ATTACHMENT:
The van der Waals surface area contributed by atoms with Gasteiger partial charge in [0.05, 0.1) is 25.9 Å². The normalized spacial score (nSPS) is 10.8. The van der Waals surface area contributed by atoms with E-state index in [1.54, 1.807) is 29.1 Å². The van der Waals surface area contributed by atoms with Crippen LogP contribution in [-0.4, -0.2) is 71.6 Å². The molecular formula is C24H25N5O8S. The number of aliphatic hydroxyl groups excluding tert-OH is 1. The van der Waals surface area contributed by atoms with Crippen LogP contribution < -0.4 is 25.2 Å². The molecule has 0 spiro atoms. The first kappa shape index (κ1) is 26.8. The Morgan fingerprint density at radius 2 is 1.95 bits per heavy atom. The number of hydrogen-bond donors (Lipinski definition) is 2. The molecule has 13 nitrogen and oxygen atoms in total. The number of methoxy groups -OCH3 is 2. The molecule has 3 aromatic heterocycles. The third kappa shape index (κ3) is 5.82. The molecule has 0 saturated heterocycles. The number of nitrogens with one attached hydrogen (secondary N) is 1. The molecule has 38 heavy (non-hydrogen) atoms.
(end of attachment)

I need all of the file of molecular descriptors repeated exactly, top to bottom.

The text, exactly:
The van der Waals surface area contributed by atoms with Gasteiger partial charge in [0.05, 0.1) is 25.9 Å². The normalized spacial score (nSPS) is 10.8. The van der Waals surface area contributed by atoms with E-state index in [1.54, 1.807) is 29.1 Å². The van der Waals surface area contributed by atoms with Crippen LogP contribution in [-0.4, -0.2) is 71.6 Å². The molecular formula is C24H25N5O8S. The number of aliphatic hydroxyl groups excluding tert-OH is 1. The van der Waals surface area contributed by atoms with Crippen LogP contribution < -0.4 is 25.2 Å². The molecule has 0 spiro atoms. The first kappa shape index (κ1) is 26.8. The Morgan fingerprint density at radius 2 is 1.95 bits per heavy atom. The number of hydrogen-bond donors (Lipinski definition) is 2. The molecule has 13 nitrogen and oxygen atoms in total. The number of methoxy groups -OCH3 is 2. The molecule has 3 aromatic heterocycles. The third kappa shape index (κ3) is 5.82. The molecule has 0 saturated heterocycles. The number of nitrogens with one attached hydrogen (secondary N) is 1. The molecule has 38 heavy (non-hydrogen) atoms.